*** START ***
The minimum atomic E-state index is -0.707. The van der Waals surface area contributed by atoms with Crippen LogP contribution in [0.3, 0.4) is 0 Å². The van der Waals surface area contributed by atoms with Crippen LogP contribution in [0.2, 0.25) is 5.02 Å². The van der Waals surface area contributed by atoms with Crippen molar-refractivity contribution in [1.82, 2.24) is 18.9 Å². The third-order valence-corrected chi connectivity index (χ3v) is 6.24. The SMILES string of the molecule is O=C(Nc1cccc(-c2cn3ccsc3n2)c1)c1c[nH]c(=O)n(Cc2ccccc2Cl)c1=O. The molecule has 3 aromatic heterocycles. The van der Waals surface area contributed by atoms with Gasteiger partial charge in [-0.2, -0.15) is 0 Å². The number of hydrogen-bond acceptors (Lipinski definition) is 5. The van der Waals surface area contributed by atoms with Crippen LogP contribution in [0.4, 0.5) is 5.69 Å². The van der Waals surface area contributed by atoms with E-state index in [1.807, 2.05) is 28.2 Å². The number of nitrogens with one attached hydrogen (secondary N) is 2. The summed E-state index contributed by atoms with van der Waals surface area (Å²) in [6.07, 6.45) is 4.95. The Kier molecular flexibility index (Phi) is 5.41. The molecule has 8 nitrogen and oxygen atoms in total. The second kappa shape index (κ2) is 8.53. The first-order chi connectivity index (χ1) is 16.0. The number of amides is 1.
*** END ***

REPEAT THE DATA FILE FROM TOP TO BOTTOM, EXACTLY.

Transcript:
The minimum atomic E-state index is -0.707. The van der Waals surface area contributed by atoms with Crippen LogP contribution in [0.3, 0.4) is 0 Å². The van der Waals surface area contributed by atoms with Crippen LogP contribution in [0.2, 0.25) is 5.02 Å². The van der Waals surface area contributed by atoms with Crippen molar-refractivity contribution in [1.82, 2.24) is 18.9 Å². The third-order valence-corrected chi connectivity index (χ3v) is 6.24. The SMILES string of the molecule is O=C(Nc1cccc(-c2cn3ccsc3n2)c1)c1c[nH]c(=O)n(Cc2ccccc2Cl)c1=O. The molecule has 3 aromatic heterocycles. The van der Waals surface area contributed by atoms with Gasteiger partial charge in [-0.2, -0.15) is 0 Å². The number of hydrogen-bond acceptors (Lipinski definition) is 5. The van der Waals surface area contributed by atoms with Crippen LogP contribution in [0.4, 0.5) is 5.69 Å². The van der Waals surface area contributed by atoms with E-state index in [1.807, 2.05) is 28.2 Å². The number of nitrogens with one attached hydrogen (secondary N) is 2. The summed E-state index contributed by atoms with van der Waals surface area (Å²) in [6.07, 6.45) is 4.95. The Kier molecular flexibility index (Phi) is 5.41. The molecule has 8 nitrogen and oxygen atoms in total. The second kappa shape index (κ2) is 8.53. The first-order chi connectivity index (χ1) is 16.0. The number of amides is 1.